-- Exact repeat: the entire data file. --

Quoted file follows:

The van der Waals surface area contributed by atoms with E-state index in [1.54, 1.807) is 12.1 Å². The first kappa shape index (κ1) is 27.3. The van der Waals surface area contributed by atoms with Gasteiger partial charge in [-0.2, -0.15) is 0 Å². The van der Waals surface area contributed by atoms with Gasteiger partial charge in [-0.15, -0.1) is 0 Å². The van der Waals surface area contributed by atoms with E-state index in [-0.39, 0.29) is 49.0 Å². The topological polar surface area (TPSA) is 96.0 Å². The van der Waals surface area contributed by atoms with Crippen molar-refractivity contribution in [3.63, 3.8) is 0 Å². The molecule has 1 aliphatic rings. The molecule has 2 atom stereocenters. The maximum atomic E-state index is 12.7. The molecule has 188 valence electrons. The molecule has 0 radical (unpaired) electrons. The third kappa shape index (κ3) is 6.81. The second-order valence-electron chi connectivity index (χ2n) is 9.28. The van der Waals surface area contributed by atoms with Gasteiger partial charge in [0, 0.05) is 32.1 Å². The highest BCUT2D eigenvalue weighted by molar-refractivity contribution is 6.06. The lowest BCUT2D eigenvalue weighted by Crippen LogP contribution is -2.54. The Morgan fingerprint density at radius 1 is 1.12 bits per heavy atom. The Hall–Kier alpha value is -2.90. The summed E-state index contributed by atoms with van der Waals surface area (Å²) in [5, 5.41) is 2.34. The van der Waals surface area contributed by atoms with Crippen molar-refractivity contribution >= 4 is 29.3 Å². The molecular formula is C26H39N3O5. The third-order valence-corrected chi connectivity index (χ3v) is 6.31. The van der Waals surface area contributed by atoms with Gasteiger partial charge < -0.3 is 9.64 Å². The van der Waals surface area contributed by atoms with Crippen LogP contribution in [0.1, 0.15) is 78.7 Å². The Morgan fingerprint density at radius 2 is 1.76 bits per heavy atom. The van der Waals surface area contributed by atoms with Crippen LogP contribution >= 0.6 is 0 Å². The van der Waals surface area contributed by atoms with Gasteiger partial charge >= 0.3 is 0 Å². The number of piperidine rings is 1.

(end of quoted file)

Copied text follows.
The van der Waals surface area contributed by atoms with E-state index in [1.54, 1.807) is 12.1 Å². The first kappa shape index (κ1) is 27.3. The van der Waals surface area contributed by atoms with Gasteiger partial charge in [-0.2, -0.15) is 0 Å². The van der Waals surface area contributed by atoms with Gasteiger partial charge in [-0.15, -0.1) is 0 Å². The van der Waals surface area contributed by atoms with E-state index in [-0.39, 0.29) is 49.0 Å². The topological polar surface area (TPSA) is 96.0 Å². The van der Waals surface area contributed by atoms with Crippen molar-refractivity contribution in [3.63, 3.8) is 0 Å². The molecule has 1 aliphatic rings. The molecule has 2 atom stereocenters. The maximum atomic E-state index is 12.7. The molecule has 188 valence electrons. The molecule has 0 radical (unpaired) electrons. The third kappa shape index (κ3) is 6.81. The second-order valence-electron chi connectivity index (χ2n) is 9.28. The van der Waals surface area contributed by atoms with Gasteiger partial charge in [0, 0.05) is 32.1 Å². The highest BCUT2D eigenvalue weighted by molar-refractivity contribution is 6.06. The lowest BCUT2D eigenvalue weighted by Crippen LogP contribution is -2.54. The Morgan fingerprint density at radius 1 is 1.12 bits per heavy atom. The Hall–Kier alpha value is -2.90. The summed E-state index contributed by atoms with van der Waals surface area (Å²) in [5, 5.41) is 2.34. The van der Waals surface area contributed by atoms with Crippen molar-refractivity contribution >= 4 is 29.3 Å². The molecular formula is C26H39N3O5. The third-order valence-corrected chi connectivity index (χ3v) is 6.31. The van der Waals surface area contributed by atoms with Gasteiger partial charge < -0.3 is 9.64 Å². The van der Waals surface area contributed by atoms with Crippen LogP contribution in [0.1, 0.15) is 78.7 Å². The Morgan fingerprint density at radius 2 is 1.76 bits per heavy atom. The van der Waals surface area contributed by atoms with Crippen LogP contribution >= 0.6 is 0 Å². The van der Waals surface area contributed by atoms with Gasteiger partial charge >= 0.3 is 0 Å². The number of piperidine rings is 1.